Bradley Cooper is a famous and esteemed actor and producer. He first achieved prominence with his work on the television shows Alias and Jack and Bobby. Since then, he has become highly esteemed for his roles in The Hangover trilogy, Silver Linings Playbook, and American Hustle. He has received two Academy Award nominations, and was named the “Sexist Man Alive” by People magazine in 2011.
However, like many people who seem to outwardly enjoy a great deal of fame and success, his personal life has been marked by struggles. He has abstained from alcohol since he was 29, out of fears that “If I continued [drinking], I was going to sabotage my whole life.” In a January 2014 interview with GQ magazine, Bradley spoke about his life’s struggles with alcoholism and depression, and told a story of hope and recovery that can serve as a great encouragement to anyone seeking freedom from the pain of addiction.
There was a Problem
Many so-called “high functioning” addicts can use their outward success as an excuse to sink further into denial, telling themselves their addiction isn’t really out of control or something they need help for, because they are continuing to be able to do their jobs. Fortunately, Bradley Cooper possessed enough truthful self-awareness to not fall into that trap. His GQ interviewer, Zach Baron asked about the impact of his alcoholism, expecting stories of not showing up on set or of “work getting [expletive] up.”
His response was that things didn’t have to get to that point for him to realize there was a problem. “The best thing I can do is embrace who I am and then do that to the fullest extent, and then whatever happens, happens.” His alcohol abuse was taking him away from that and putting him’” farther away from fulfilling any potential I would have.” Emma Stone, an actress he has worked with on several films, noticed this transformation herself, saying “He’s gotten more and more present in his life as he got older.”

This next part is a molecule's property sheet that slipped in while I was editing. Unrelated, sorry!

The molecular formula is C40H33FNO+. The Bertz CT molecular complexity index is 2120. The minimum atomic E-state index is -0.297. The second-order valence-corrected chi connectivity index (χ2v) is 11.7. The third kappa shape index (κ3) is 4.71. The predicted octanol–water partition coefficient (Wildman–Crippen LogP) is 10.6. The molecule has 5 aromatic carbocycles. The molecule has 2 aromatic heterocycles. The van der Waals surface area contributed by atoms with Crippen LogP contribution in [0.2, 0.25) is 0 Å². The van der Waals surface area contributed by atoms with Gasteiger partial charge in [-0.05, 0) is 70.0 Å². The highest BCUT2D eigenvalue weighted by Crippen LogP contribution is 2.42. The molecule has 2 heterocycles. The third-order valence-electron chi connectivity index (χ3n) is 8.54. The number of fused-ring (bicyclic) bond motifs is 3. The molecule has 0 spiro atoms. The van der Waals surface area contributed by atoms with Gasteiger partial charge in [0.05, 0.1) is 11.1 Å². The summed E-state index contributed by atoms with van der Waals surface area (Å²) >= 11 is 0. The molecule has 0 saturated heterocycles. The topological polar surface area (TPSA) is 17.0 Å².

Because alcohol was interfering with his passions and his work, he threw himself into the process of recovery, and grew in a life-saving level of self-awareness and commitment to his career. His low point occurred after an Achilles injury and accompanying depression that left him homebound and considering quitting acting altogether. When he saw that the effects of his addiction was leading him to have less and less screen time, that was enough to motivate him to seek change.
After he got his own life in order, his film and television career enjoyed more success then ever, and he discovered that he could live a free and full life being “actually myself…I don’t have to put on all this air to be somebody.” This outlook is showing a lot of wisdom, that the basis of recovery starts with learning to love and care for yourself. He learned how to get over his anxieties of how he came across to other people, and that led him into a career-inhibiting haze of alcohol. Once he realized that he could be accepted as himself, he found this freeing truth enough to change his life.
It all starts with a moment of clarity, in which an addict realizes the harm he or she is doing to the well being of his or her self and others, and so seeks out help. Because Bradley Cooper achieved a moment of clarity, we reap the benefits of his talent and creativity of a man deeply aware of and in tune with himself.